FCC Commissioner Wheeler: The Telecom Tyrant?
WASHINGTON D.C., Thursday, September 4th – Today during a speech at 1776, FCC Chairman Tom Wheeler expressed intentions that Digital Liberty believes clearly overstep FCC authority.
The following comments can be attributed to Katie McAuliffe, Executive Director of Digital Liberty:
"Federal Communications Commissioner Tom Wheeler's speech today and his previous speeches regarding his position on the FCC's authority to preempt state law prohibiting Municipal broadband, is an affront to democracy.
How is it that an unelected bureaucrat can interfere with state budgets and expand his own power beyond the direction of Congress? Whether you support municipal broadband or not is not the question. This is tyrannical.
The comment period with the FCC regarding Title II regulation of the Internet and state positions on municipal broadband have not even closed yet. Clearly, the FCC considering comments is a farce."
His speech reaffirmed the position he expressed at the April 2014 Cable Show, a cable industry convention, where Wheeler clearly stated his belief that the FCC could preempt state laws:
"One place where [broadband competition] may be possible is municipally owned or authorized broadband systems. I understand that the experience with community broadband is mixed, that there have been both successes and failures. But if municipal governments—the same ones that granted cable franchises—want to pursue it, they shouldn’t be inhibited by state laws. I have said before, that I believe the FCC has the power—and I intend to exercise that power—to preempt state laws that ban competition from community broadband."
Today in his speech at 1776, Wheeler did not expressly say that the FCC would begin actions against states, but in the opinion of Digital Liberty, the words between the lines reveal an unelected bureaucrat ready to overstep boundaries set by Congress.
"…we understand the petitions from two communities asking us to pre-empt state laws against citizen-driven broadband expansion to be in the same category, which is why we are looking at that question so closely."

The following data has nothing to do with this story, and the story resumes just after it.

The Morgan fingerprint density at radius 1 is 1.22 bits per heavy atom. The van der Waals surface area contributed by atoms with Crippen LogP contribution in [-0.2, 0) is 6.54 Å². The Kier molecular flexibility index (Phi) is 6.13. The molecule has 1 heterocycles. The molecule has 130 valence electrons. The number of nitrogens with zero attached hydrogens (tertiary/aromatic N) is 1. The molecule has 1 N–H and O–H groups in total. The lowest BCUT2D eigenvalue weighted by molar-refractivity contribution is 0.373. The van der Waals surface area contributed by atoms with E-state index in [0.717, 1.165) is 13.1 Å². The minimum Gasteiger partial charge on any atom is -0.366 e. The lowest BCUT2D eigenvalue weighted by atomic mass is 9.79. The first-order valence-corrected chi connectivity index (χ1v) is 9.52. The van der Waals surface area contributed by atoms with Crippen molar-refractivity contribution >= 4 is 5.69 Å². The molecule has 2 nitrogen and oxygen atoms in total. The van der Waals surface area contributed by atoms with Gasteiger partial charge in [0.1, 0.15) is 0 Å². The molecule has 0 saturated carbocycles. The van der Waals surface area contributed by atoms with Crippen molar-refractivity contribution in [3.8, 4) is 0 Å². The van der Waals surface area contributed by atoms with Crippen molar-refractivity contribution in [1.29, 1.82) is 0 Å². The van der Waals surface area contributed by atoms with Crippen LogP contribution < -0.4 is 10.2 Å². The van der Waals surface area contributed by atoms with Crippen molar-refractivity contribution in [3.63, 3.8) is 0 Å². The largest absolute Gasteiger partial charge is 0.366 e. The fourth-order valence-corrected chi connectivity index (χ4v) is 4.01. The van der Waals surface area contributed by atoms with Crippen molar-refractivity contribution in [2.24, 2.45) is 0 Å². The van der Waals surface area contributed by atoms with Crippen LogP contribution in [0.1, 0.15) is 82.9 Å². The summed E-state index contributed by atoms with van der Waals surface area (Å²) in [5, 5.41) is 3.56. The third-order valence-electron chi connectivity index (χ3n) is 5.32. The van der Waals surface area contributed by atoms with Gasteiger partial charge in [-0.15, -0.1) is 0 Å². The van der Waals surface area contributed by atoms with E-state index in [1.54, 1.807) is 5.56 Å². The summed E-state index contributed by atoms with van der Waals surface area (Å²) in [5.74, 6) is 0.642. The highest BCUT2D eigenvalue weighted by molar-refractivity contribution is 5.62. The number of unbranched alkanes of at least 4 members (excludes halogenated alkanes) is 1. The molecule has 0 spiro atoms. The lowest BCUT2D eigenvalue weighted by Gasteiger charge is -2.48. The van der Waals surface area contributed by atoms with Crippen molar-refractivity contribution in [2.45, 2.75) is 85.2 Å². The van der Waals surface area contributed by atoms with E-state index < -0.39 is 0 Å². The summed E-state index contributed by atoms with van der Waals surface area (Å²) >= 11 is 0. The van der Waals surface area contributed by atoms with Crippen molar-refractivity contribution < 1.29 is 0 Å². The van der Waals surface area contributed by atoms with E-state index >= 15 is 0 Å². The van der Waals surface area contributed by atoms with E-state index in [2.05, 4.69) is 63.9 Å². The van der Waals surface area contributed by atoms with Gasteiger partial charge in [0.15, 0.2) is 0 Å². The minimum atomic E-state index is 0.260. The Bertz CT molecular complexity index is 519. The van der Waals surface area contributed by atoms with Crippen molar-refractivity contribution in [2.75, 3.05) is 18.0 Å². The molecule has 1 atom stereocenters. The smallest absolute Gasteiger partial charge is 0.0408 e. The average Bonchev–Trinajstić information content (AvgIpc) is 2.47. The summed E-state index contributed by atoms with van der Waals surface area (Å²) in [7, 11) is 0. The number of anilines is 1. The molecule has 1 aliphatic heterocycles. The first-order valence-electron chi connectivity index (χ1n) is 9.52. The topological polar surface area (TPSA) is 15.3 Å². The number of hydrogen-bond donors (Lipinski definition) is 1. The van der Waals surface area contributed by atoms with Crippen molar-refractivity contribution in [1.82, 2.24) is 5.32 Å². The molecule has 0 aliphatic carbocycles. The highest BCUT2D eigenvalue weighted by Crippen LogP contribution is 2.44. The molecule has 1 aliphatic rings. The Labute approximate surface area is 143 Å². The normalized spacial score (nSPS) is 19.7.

Digital Liberty believes that when he says "where meaningful competition is not present," in the quote below he is reaffirming his position to preempt state law prohibiting municipal broadband:
"…We must try our best – companies and communities, incumbents and insurgents – to foster more competition. The best answer for limited competition is more competition, plain and simple.
There is no doubt that regulation, even when necessary, imposes costs. Especially in a fast-moving sector, it is important that companies be free to develop better networks and to attract the investment necessary to do so.
Yet, let’s remember that no company should be held immune from the competition that drives such investment. As the same time, no company should be protected from public interest obligations, especially where meaningful competition is not present…"
He claims that high speed mobile connections are not a competition in the broadband space: "We have great hopes for wireless as a potential substitute for fixed broadband connections. But today it seems clear that mobile broadband is just not a full substitute for fixed broadband." Digital Liberty does not agree with this assessment at all.
Digital Liberty finds Wheeler’s prerogatives offensive to all Americans. Whether they support municipal broadband or not, the FCC does not have the authority to preempt state laws. Congress did not give the FCC power to do this.
For more background on Title II and Municipal Broadband, please see the linked brief overviews below. In addition, linked below are Americans for Tax Reform and Digital Liberty's comments on Title II, and Digital Liberty's comments on Municipal Broadband:
ATR & DigLib Title II FCC Comments